Have you ever seen a whale asleep?
Imagine being a creature that size, moving slowly through the ocean, feeding and mating. You can’t roll into a rock crevice to nap away in safety – you’re both enormous and a mammal, so you need to sleep while remembering to breathe.
Nature teaches you with patience and love how to use your tail to act as an anchor, submerged on the surface as your body falls down into the water, bobbing up and down as you snooze away. Every hour or so you awaken; in need of air you rise up and take a deep breath: don’t forget, you can only remain underwater for a few hours at the most.
While you sleep only half of your brain is allowed to float off into the dream world; your when you sleep, half your brain rests and then they swap over.
Whales were not always the large creatures you are right now. The ocean was once filled with ancient reptilian creatures, all now extinct. Your ancestors walked the Earth on four legs, with a long tail and a long sharp toothed snout.
These four legged whale ancestors ranged from deer-like creatures, to small racoon-shaped scavengers. They ran, walked, grazed and lived in a similar way to present-day mammals.
All animals evolved out of the water, making their way onto the earth and developing working limbs many hundreds of millions of years ago.
But whales went back. Your more recent ancestors instead they found themselves moving closer to the water, morphing into creatures similar to crocodiles or alligators, spending more and more time in the water.
Then, from what scientists can tell, those ancestors seem to have evolved remarkably quickly to get up to speed with underwater living – to avoid falling prey to creatures that had been there for thousands of years already.
But you are a mammal, not a fish. You cannot stay underwater for hours and hours, and are warm blooded.
But evolution sorted you out. You developed a thick layer of blubber around your body to work as a giant puffy down jacket, keeping you toasty warm.
Then the next problem: when you go for a laborious swim, chase after some fish to munch on, you soon find yourself perspiring from the heat of that puffy jacket.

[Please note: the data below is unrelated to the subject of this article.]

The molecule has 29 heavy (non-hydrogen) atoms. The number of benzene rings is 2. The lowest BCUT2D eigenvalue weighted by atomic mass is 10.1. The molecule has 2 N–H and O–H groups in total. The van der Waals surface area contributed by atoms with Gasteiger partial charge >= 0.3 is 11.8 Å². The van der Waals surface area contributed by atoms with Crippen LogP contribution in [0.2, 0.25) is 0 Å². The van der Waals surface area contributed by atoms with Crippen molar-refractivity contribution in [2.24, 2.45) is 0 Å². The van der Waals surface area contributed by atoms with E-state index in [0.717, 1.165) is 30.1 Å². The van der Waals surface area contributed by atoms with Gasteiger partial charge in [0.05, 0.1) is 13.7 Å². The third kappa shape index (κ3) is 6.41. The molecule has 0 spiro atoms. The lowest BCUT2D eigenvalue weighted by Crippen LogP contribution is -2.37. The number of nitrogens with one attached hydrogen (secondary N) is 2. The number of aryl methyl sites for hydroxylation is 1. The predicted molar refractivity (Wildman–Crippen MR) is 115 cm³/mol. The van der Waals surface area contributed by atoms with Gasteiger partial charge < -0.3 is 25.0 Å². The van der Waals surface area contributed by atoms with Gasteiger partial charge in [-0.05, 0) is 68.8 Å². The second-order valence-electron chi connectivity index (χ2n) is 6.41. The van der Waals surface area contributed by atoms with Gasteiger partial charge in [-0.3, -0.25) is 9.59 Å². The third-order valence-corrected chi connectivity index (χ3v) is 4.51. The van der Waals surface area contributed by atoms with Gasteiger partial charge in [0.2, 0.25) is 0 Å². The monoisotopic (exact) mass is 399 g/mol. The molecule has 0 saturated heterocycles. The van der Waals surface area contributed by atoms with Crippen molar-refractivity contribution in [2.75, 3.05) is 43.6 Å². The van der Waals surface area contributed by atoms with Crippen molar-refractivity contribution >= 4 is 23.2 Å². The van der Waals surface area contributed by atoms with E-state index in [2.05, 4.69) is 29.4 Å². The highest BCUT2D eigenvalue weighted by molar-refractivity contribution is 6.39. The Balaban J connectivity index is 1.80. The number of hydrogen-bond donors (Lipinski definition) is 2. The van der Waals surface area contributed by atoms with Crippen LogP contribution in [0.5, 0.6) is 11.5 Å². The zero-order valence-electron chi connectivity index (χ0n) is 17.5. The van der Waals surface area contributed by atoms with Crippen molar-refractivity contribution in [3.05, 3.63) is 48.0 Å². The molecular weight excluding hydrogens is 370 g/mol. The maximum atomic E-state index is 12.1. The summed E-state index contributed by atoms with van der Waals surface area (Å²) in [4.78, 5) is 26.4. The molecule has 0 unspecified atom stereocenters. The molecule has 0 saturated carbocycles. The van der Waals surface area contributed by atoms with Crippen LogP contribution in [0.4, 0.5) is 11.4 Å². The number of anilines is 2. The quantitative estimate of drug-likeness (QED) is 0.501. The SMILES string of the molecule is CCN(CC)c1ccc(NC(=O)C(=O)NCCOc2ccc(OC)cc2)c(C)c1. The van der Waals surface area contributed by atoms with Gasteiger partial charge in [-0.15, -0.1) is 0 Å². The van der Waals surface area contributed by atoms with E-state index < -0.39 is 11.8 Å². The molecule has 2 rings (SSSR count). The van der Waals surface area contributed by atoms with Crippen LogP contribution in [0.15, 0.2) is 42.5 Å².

Again evolution has your back, massive arteries run through the blubber to pump blood to the outer skin where the ocean water can step in and act as a coolant. With all of this ingenuity your body can constantly acclimatise to the waters temperature as you go from this location to that location.
You also have a high number of red blood cells, which are the cells that hold oxygen, and as you dive deep down into the ocean your heart rate slows down to only a few gentle beats per minute. This slowing of the heart beat minimises the amount of oxygen you use. Your muscles also hold oxygen.
If humans had any of these handy tools at their fingertips they would be able to be way better at diving and sea living. But evolution didn’t deem such utilities necessary to them and left them blubbering about on the Earth’s hard surface.
While living on the land mammals range from small to medium-sized; land mammals don’t get any larger than the African elephant.
But once in the water, your ancestors quickly grew in size, largely due to your fellow competitor, sharks. You see, when whales began living in the seas, sharks had been evolving in the ocean of millions of years. So you really had to get going quicker than normal. Not only did sharks prey on you in the beginning, they also competed with you for the same food sources.
Some, like those baleen whale, began to eat only small plankton, which sharks have no interest in, thus an end to being competitors. But you and most of the others decided to just became really really big. Once you had that sorted out it was humorous to watch the first round of sharks trying to have a go at you – like watching a chihuahua going for a Great Dane.
Of course, now humans have worked out how to become that which you’ve never had: a predator.
In the beginning it was almost a fair fight, groups of them attacking one of you. Often you would best them and kill them in turn. It was horrifying and distressing when they won, but you rallied together and cared for the survivors.
But now, with their machines that blow you up from within, the arms bigger than you have ever seen. They manage to drag you in one quick tug onboard their vessels, where you can see them ripping apart your family.
There is no besting these new contraptions; there is no winning. There is only running away as fast and hard as you can. Running until they stop, or until nature once more has your back.